Toshiba confirmed receipt of a takeover offer from CVC Capital Partners, jolting shares of the Japanese tech company higher
Stock markets were mixed Wednesday as some bourses paused their recent gains, but London and Tokyo rose on takeover news regarding Japanese industrial giant Toshiba.
Toshiba confirmed receipt of a takeover offer from CVC Capital Partners, jolting shares of the Japanese tech company higher and lifting some other companies on speculation over more deals.
Major Wall Street indices hovered near the flat-line for most of the session, but the S&P 500 eked out a fresh record.
US President Joe Biden amplified a call for massive infrastructure investment, while Federal Reserve meeting minutes showed most policy makers viewed inflation as stable, even as “several” central bankers worried that strong demand “could push up price inflation more than anticipated.”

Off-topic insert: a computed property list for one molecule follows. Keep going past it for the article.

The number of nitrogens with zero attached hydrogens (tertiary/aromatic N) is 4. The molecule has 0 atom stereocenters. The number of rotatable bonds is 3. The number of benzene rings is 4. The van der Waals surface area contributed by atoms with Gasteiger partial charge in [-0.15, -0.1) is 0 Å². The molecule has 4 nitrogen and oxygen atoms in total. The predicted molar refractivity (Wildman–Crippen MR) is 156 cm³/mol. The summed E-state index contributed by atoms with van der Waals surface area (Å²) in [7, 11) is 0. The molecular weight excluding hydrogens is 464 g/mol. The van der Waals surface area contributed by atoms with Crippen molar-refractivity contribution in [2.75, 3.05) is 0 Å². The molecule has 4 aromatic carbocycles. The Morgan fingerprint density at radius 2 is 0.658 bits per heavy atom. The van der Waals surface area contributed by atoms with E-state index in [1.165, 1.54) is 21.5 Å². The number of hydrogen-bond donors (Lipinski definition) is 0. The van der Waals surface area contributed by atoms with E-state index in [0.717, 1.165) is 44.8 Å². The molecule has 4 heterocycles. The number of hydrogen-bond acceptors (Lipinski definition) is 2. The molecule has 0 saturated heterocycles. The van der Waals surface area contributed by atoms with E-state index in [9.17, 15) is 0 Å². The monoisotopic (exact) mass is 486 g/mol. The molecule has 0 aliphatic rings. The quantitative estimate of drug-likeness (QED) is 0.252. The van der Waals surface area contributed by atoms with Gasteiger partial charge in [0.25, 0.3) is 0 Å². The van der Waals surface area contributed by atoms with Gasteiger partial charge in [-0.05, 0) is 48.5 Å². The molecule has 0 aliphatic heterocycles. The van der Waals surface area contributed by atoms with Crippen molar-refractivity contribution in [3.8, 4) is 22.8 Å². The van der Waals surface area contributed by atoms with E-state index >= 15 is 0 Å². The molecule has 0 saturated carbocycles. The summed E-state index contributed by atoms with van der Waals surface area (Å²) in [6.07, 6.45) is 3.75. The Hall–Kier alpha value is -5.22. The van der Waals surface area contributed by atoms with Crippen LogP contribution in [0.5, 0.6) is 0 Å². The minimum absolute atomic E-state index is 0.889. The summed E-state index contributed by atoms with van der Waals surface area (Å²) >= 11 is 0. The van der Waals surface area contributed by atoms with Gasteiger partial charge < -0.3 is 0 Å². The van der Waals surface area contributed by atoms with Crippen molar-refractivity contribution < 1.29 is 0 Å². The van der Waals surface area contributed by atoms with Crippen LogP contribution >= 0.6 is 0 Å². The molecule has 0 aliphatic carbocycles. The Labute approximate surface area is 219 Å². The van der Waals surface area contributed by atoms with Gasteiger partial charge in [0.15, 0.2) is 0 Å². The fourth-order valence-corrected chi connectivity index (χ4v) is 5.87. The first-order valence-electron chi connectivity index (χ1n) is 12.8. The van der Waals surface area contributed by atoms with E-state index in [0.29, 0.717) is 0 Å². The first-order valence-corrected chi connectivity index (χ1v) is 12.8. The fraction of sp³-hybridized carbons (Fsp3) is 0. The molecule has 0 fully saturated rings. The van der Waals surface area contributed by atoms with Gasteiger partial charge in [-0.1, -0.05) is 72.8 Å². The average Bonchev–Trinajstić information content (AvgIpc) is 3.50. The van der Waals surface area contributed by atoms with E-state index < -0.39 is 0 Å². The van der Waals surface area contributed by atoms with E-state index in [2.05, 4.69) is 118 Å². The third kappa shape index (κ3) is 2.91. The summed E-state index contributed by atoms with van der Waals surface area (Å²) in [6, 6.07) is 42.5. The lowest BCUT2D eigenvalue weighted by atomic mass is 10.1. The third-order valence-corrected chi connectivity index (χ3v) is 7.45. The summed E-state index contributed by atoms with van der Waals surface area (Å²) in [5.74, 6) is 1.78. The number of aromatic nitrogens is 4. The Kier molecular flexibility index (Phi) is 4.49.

The minutes of last month’s Fed policy meeting were “so much in line with expectation that it didn’t really affect the market too much,” said Tom Cahill of Ventura Wealth management, adding that investors are looking ahead to earnings season later this month.
The market is waiting for earnings announcements to see if corporations can lift expectations or raise guidance, Cahill said.
London’s FTSE 100 jumped 0.9 percent, extending Tuesday’s rise following Toshiba’s statement.
The potential Toshiba takeover by CVC, a British private equity fund, is “likely to prompt speculation about which companies could be next to fall prey to the wave of cash private equity firms have built up in recent years,” said AJ Bell financial analyst Danni Hewson.
Tokyo finished only moderately higher, but Toshiba stock surged 18 percent after it confirmed it had received the CVC buyout offer.
The Nikkei newspaper said CVC Capital Partners was considering a 30 percent premium over the industrial group’s share price on Tuesday.
Toshiba said it would “request detailed information and carefully discuss” the offer.
The proposal would take Toshiba private, with delisting intended to produce faster decision-making by Toshiba’s management, which has clashed with shareholders recently, reports said.
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